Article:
An estimated 500 000 people in the UK live with inflammatory bowel diseases (IBD) with numbers affected rising.1 Often diagnosed younger in age, these conditions are lifelong, relapsing and remitting and cost the National Health Service (NHS) in the region of £1 billion annually.2

IBD (IBD) clinical specialist nurses (CNS) are an essential part of an IBD service, where their role includes provision of cost-effective patient education, disease management and therapy monitoring, patient support, continuity of care, audit and rapid access for advice and review during disease flares.3 They lead patient centred service redesign, support research activity, improve quality of care and represent value for money.4–7

Patients report greater satisfaction of care with an IBD CNS in their team, citing improved access to better coordinated care, and better education and support for them and their families/carers.7 In addition, services with IBD CNSs as part of their core multi-disciplinary team (MDT) have been shown to have fewer hospital admissions, better access to self-management approaches for disease control, and greater choice regarding delivery of follow-up care for patients.5–7

Crohn’s & Colitis UK is the leading national charity for people living with Crohn’s and Colitis, working to improve diagnosis and treatment, and to fund research into a cure; to raise awareness and to give people with the conditions hope, comfort and confidence to live freer, fuller lives. In 2016, they launched the ‘More IBD Nurses–Better Care’ campaign to increase IBD CNS posts across the UK, aiming for at least 95% of their membership to be able report contact with a named IBD CNS at their hospital.8

Previous surveys of IBD CNS numbers in the UK published by the Royal College of Nursing (RCN) in 20129 and Crohn’s & Colitis UK in 2016 informed the campaign. These demonstrated higher numbers of posts in England (80%) than in the devolved nations, and only 16% of services UK wide meeting the then minimum national standards for IBD nursing numbers of 1.5 WTE per 250 000 patient population. 29 vacant IBD CNS posts were identified, with 8 (4.7%) services reporting difficulties in recruiting suitably trained and experienced nurses into these posts.8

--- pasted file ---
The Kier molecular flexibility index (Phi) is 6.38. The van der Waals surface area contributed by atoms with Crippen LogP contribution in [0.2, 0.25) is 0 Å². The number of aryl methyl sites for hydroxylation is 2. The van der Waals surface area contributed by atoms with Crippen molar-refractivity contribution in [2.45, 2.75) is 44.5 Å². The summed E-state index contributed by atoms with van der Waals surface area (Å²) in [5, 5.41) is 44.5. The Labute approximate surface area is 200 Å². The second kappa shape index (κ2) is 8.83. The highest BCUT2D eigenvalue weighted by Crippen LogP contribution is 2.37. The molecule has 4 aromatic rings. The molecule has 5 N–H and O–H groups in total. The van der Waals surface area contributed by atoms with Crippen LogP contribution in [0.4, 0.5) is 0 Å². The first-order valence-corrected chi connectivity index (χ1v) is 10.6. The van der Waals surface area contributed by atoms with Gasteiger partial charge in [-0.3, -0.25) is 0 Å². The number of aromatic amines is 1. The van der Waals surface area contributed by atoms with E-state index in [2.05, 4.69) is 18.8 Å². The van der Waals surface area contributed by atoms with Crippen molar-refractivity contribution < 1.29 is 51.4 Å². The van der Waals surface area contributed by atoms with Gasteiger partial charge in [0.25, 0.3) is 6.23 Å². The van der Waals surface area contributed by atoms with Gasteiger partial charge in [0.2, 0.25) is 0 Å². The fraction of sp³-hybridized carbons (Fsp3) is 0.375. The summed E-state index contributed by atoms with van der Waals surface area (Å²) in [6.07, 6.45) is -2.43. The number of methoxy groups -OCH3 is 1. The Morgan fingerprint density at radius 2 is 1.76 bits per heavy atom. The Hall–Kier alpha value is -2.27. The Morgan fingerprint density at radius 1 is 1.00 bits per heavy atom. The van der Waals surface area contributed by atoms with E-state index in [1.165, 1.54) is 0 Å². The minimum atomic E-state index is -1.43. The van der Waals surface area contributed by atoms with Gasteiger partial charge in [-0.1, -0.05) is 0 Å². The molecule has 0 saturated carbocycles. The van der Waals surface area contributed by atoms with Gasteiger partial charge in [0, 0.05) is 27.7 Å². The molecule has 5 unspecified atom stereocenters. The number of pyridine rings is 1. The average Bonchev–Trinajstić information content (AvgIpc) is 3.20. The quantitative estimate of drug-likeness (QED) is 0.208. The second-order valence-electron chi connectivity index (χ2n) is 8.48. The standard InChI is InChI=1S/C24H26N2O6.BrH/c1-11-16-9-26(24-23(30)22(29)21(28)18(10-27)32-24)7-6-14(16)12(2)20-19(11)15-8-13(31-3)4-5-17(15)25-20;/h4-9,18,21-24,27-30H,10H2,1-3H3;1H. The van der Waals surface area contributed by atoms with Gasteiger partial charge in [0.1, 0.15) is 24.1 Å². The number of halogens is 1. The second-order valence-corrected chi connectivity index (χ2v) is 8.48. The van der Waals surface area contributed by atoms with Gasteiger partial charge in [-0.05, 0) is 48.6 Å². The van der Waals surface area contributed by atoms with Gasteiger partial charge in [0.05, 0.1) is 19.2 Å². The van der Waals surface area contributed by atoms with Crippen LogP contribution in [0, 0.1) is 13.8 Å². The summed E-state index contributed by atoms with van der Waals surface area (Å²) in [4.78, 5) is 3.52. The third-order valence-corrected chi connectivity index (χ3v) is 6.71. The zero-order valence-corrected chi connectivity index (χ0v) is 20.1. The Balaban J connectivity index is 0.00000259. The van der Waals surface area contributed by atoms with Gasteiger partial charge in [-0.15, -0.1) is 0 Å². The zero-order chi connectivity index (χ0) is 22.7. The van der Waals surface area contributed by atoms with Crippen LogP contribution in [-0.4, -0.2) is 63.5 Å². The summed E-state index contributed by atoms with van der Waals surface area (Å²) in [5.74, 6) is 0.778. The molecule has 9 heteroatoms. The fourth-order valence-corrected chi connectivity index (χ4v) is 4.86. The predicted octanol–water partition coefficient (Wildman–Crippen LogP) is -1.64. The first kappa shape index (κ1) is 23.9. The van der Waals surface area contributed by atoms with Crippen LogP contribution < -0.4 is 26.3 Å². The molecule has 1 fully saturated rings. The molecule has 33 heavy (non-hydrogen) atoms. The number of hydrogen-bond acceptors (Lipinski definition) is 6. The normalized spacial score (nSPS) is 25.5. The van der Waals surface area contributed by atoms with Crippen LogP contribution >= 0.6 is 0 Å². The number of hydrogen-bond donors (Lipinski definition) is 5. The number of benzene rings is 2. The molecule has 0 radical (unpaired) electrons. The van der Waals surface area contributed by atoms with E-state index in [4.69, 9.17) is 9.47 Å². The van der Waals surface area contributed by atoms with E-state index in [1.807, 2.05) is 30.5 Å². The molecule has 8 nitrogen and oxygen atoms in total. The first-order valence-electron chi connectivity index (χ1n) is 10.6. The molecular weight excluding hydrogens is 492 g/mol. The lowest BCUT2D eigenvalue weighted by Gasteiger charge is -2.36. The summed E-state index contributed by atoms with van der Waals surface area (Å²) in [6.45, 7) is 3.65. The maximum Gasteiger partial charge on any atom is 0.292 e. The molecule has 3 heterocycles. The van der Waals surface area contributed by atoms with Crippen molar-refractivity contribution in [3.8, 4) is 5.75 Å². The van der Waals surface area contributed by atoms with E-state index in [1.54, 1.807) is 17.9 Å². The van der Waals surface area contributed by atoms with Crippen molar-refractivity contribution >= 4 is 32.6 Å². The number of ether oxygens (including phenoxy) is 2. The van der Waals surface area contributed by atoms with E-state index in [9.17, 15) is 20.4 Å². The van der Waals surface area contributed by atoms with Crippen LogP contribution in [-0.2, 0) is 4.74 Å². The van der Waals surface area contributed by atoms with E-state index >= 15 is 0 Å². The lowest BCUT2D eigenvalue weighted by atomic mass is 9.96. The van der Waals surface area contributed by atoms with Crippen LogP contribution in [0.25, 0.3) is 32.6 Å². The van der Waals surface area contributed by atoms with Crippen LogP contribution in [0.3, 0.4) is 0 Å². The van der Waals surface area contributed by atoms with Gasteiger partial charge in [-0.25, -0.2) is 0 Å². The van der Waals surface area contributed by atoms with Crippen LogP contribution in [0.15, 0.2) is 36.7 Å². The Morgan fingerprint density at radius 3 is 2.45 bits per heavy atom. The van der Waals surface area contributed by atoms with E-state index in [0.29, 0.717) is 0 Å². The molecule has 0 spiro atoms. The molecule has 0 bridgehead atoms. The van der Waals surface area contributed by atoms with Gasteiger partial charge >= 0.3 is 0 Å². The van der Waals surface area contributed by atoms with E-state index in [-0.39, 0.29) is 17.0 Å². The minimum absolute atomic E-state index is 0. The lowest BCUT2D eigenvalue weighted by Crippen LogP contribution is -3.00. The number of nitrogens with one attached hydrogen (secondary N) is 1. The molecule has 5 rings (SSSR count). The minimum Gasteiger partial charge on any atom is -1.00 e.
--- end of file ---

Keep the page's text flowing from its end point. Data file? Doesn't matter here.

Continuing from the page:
Between 2016 and 2019, the campaign focused on raising awareness of IBD as a speciality within nursing, identifying current nurses in post and supporting them to better promote their roles, and analysing workforce data, as summarised in table 1.

Table 1

Summary of Crohn’s & Colitis UK ‘More IBD Nurses–Better Care’ campaign activities 2016–2019

This paper outlines results from surveys conducted by Crohn’s & Colitis UK to measure the impact of their ‘More IBD Nurses–Better Care’ campaign to date, with discussion around the implications of the results and planned next steps.


Two surveys, with content developed from the previous 2012 and 2016 audits, were sent out by Crohn’s & Colitis UK using SurveyMonkey Audience ( at the end of 2018 to IBD CNSs throughout the UK, using the charities database to identify contacts.

Survey one: asked for workforce data from IBD nursing services at individual trusts across the UK, focusing on numbers of nurse posts, and whether this establishment has increased or decreased since the start of the ‘More IBD Nurses–Better Care’ campaign in 2016. One nurse per trust was asked to provide this data. (see online supplementary data for questions included).

Supplemental material

Survey two: focused on individual nurses, concerned with pay scales, length of time in post, clinical responsibilities and service provision. (see online supplementary data for questions included).

All respondents to the 2016 audit of UK IBD nurses were contacted individually and sent links to the surveys, and both surveys were additionally promoted nationally via the RCN IBD Special Interest groups and through the secure IBD Nurses Facebook page to try and capture those nurses new in post since the previous audit.